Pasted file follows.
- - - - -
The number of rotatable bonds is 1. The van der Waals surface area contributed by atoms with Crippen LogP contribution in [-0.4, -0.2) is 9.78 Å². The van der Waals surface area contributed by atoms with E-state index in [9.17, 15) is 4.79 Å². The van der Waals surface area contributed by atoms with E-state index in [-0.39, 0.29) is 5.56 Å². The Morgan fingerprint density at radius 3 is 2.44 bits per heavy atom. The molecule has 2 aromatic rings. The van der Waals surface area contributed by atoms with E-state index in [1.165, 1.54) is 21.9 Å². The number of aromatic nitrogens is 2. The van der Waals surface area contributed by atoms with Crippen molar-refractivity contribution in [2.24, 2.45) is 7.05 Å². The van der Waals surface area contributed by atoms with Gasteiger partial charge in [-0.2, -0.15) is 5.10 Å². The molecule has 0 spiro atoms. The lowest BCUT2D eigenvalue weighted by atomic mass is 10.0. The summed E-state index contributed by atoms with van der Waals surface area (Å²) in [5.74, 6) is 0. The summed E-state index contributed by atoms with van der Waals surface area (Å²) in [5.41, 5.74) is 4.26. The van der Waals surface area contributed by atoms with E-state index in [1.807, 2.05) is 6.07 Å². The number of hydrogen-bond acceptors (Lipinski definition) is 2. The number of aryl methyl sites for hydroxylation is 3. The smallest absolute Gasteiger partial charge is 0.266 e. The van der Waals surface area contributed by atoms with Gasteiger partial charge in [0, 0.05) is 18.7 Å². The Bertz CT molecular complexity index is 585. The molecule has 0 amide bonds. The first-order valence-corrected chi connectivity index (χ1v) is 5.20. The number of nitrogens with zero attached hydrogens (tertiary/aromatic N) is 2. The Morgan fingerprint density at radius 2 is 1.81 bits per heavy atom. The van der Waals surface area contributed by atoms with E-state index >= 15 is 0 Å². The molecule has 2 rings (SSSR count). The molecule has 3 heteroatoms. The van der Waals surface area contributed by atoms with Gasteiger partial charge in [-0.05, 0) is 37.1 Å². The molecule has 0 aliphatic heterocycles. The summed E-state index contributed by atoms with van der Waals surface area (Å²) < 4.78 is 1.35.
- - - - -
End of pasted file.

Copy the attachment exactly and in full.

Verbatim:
The number of rotatable bonds is 1. The van der Waals surface area contributed by atoms with Crippen LogP contribution in [-0.4, -0.2) is 9.78 Å². The van der Waals surface area contributed by atoms with E-state index in [9.17, 15) is 4.79 Å². The van der Waals surface area contributed by atoms with E-state index in [-0.39, 0.29) is 5.56 Å². The Morgan fingerprint density at radius 3 is 2.44 bits per heavy atom. The molecule has 2 aromatic rings. The van der Waals surface area contributed by atoms with E-state index in [1.165, 1.54) is 21.9 Å². The number of aromatic nitrogens is 2. The van der Waals surface area contributed by atoms with Crippen molar-refractivity contribution in [2.24, 2.45) is 7.05 Å². The van der Waals surface area contributed by atoms with Gasteiger partial charge in [-0.2, -0.15) is 5.10 Å². The molecule has 0 spiro atoms. The lowest BCUT2D eigenvalue weighted by atomic mass is 10.0. The summed E-state index contributed by atoms with van der Waals surface area (Å²) in [5.74, 6) is 0. The summed E-state index contributed by atoms with van der Waals surface area (Å²) in [5.41, 5.74) is 4.26. The van der Waals surface area contributed by atoms with E-state index in [1.807, 2.05) is 6.07 Å². The number of hydrogen-bond acceptors (Lipinski definition) is 2. The number of aryl methyl sites for hydroxylation is 3. The smallest absolute Gasteiger partial charge is 0.266 e. The van der Waals surface area contributed by atoms with Gasteiger partial charge in [0, 0.05) is 18.7 Å². The Bertz CT molecular complexity index is 585. The molecule has 0 amide bonds. The first-order valence-corrected chi connectivity index (χ1v) is 5.20. The number of nitrogens with zero attached hydrogens (tertiary/aromatic N) is 2. The Morgan fingerprint density at radius 2 is 1.81 bits per heavy atom. The van der Waals surface area contributed by atoms with E-state index >= 15 is 0 Å². The molecule has 2 rings (SSSR count). The molecule has 3 heteroatoms. The van der Waals surface area contributed by atoms with Gasteiger partial charge in [-0.05, 0) is 37.1 Å². The molecule has 0 aliphatic heterocycles. The summed E-state index contributed by atoms with van der Waals surface area (Å²) < 4.78 is 1.35.